[Evangelism] Water and Stone Open Source CMS report
Ken Wasetis [Contextual Corp.]
ken.wasetis at contextualcorp.com
Wed Nov 30 16:17:46 UTC 2011
Yes, the concept of ploud.com could offer this type of pain-free,
hit-the-ground-running experience with Plone (especially if it included
a demo that covered more of what you could do with Plone, now that you
have a Plone site. A 'Getting Started' tutorial of some sort.)
But the problem is most of the world hasn't even heard of Plone, much
90% or more of the larger hosting companies, even open source-focused
hosting companies only provide a cPanel or Plesk install via
single-click of Wordpress, Joomla, or some other PHP-based system that
runs on the more typical LAMP stack they've been hosting for years:
Apache with PHP and MySQL.
IMHO, if we really care to fight the single-click website-in-a-night
crowd, we need to start heavily pitching the GoDaddy's of the world to
offer Plone through their $10/mo Plesk/cPanel sign-up configuration process.
I think this is how most Wordpress sites get started up and not through
novices downloading/installing/hosting on their own. If we are able to
get large hosting companies to give Plone a chance on their cPanel/Plesk
setups, Plone could take advantage of much larger mind share, exposure,
awareness, and hopefully adoption.
Just putting it there, though, isn't going to do the job. We might see
the 'fiddler' who wants to try out a bunch of systems give Plone a try,
or those who specifically were seeking out a Ploud-like solution giving
it a try, but I still think the main problem is we need to create the
demand still, and that comes from marketing, from blogging, from reviews
by analysts and everyday webmasters. If people hear good things about
it or see a great site that's using it, they get curious and want to try
it out. Just adding another checkbox along side Wordpress, Joomla,
Xoops and the like when people sign-up for $10/mo hosting just still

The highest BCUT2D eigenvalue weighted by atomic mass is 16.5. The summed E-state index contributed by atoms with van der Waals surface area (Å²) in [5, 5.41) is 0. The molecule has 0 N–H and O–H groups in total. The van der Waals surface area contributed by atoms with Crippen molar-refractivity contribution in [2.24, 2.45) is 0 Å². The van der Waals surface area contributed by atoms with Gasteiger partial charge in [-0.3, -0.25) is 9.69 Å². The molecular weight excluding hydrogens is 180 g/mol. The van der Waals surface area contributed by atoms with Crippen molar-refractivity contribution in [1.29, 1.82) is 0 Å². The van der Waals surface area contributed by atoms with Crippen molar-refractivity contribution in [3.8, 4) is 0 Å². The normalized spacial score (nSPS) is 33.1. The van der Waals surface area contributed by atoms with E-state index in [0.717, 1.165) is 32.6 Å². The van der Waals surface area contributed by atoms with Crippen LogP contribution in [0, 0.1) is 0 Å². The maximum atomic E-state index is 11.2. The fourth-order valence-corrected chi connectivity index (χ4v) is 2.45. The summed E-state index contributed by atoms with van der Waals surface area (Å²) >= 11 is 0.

I won't even take on the hurdle of convincing larger hosting companies
that they can host Plone as resource/cost-effectively as PHP-based tools
or that going through all the hoops of supporting the necessary
Zope/lxml/PIL dependencies will be worthwhile for their business, when
people aren't clamoring for it.
Hate to be Debbie Downer - just pointing out the obvious barriers. That
doesn't mean we can't overcome them, but it won't be easy. I'd love to
see widely available single-click shared hosting mass-appeal options for
Plone hosting and it'd be really helpful in terms of lowering the bar
for getting people started.
Just as the Marketing team started 2-3 years ago to make a concerted
effort to have Plone represented at the more popular CMS industry
conferences, perhaps it's time to focus on approaching some of the
larger hosting companies to offer Plone to new shared hosting customers.
On 11/30/11 1:10 AM, T Kim Nguyen wrote:
> I thnk ploud.com is a very good answer to this point-and-click group's needs.
> One of the things Guy Heckman and I started creating at PSE11 was virtual appliances that had Plone ready to go. We got bogged down with some problems in VirtualBox, but the idea was to get that and VMWare versions up where people could try them. But ploud.com is even simpler.
> Sent from my iPad
> On Nov 30, 2011, at 12:36 AM, Jan Ulrich Hasecke<juhasecke at googlemail.com> wrote:
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>> Am 30.11.11 02:07, schrieb Ken Wasetis [Contextual Corp.]:
>>> Yet another 'popularity contest' report (on the heals of the
>>> PacktPub open source awards (
>>> http://www.packtpub.com/open-source-awards-home ), which is merely
>>> a vote for your favorite CMS, not any evaluation of which CMS tools
>>> do XYZ better than the others out there.
>>> Unfortunately, to some degree we do have to fight the popularity
>>> wars too, but I don't see Plone ever being a popular as the
>>> point-and-click-$5/mo-and-here-is-your-blog Wordpress generators
>>> out there.
>> If you use this as an excuse that Plone isn't easy to install,
>> maintain and use, you will fail. I think that we should also address
>> the point-and-click generation. Plone suits well for five-page
>> websites and for five million-page websites.
>> - --
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